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Treating arrhythmias with adjunctive magnesium: identifying future research directions.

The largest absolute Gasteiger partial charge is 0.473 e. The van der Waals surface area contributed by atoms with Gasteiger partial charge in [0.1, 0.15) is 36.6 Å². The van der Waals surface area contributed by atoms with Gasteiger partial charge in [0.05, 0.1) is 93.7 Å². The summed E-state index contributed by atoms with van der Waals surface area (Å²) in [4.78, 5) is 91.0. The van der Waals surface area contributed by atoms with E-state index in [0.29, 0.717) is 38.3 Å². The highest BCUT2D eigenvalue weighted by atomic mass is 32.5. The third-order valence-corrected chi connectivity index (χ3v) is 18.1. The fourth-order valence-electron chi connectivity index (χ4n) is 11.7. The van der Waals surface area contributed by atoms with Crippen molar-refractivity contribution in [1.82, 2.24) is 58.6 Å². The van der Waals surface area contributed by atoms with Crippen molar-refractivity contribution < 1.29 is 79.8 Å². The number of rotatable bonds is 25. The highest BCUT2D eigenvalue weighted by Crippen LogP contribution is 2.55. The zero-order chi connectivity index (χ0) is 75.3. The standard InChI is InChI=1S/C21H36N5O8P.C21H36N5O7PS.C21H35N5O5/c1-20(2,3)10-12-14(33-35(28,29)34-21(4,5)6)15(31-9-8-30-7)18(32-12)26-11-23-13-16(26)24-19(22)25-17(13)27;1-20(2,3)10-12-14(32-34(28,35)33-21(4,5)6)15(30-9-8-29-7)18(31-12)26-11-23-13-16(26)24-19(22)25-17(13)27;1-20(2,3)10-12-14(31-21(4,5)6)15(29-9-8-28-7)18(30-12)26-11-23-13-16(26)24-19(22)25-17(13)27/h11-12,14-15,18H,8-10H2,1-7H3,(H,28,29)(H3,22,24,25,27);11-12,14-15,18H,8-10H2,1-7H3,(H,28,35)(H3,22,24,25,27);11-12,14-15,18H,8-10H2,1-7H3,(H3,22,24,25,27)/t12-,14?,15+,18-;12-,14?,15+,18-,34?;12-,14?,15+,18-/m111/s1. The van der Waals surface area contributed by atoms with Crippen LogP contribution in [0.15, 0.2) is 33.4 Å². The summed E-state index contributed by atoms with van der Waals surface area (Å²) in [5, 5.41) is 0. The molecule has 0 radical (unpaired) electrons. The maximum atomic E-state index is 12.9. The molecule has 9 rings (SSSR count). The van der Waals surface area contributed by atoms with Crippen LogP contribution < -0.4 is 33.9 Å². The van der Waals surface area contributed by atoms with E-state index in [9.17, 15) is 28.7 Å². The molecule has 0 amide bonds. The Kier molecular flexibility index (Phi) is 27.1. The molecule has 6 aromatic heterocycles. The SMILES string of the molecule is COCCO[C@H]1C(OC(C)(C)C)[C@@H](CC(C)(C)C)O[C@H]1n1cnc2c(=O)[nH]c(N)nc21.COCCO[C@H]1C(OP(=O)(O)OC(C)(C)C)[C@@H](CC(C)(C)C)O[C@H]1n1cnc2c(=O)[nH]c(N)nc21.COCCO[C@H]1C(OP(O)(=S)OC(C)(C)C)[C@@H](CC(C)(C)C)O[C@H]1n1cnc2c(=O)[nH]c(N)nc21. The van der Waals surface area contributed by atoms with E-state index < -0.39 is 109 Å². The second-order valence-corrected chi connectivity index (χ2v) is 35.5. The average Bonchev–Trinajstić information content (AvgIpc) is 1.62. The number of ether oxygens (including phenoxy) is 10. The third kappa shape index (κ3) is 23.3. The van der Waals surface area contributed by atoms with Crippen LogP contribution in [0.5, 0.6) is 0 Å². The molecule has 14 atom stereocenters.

Magnesium is the fourth most abundant cation in the human body and is the second most prevalent cation in intracellular tissues. Myocardial cell action potentials are mediated by voltage-dependent Na+, K+, and Ca2+ channels which, when their function is altered, can lead to the genesis of cardiac dysrythmias. Magnesium regulates the movement of ions through these channels within myocardial tissues. The potential ability of magnesium supplementation to prevent and/or treat arrhythmias has been recognized in clinical medicine for years. This includes termination of torsade de pointes, prevention of post-operative atrial fibrillation, acute treatment of atrial fibrillation, and improving the efficacy and safety of antiarrhythmic drugs. Despite what is currently known about magnesium's therapeutic potential, a number of limitations and gaps to the literature exist. This includes an unclear link between correction of intracellular magnesium concentrations and both mechanistic and clinical outcomes, small sample sizes, varying routes of administration and doses, as well as short follow-up periods. This review highlights these gaps and recommends areas of need for future research.

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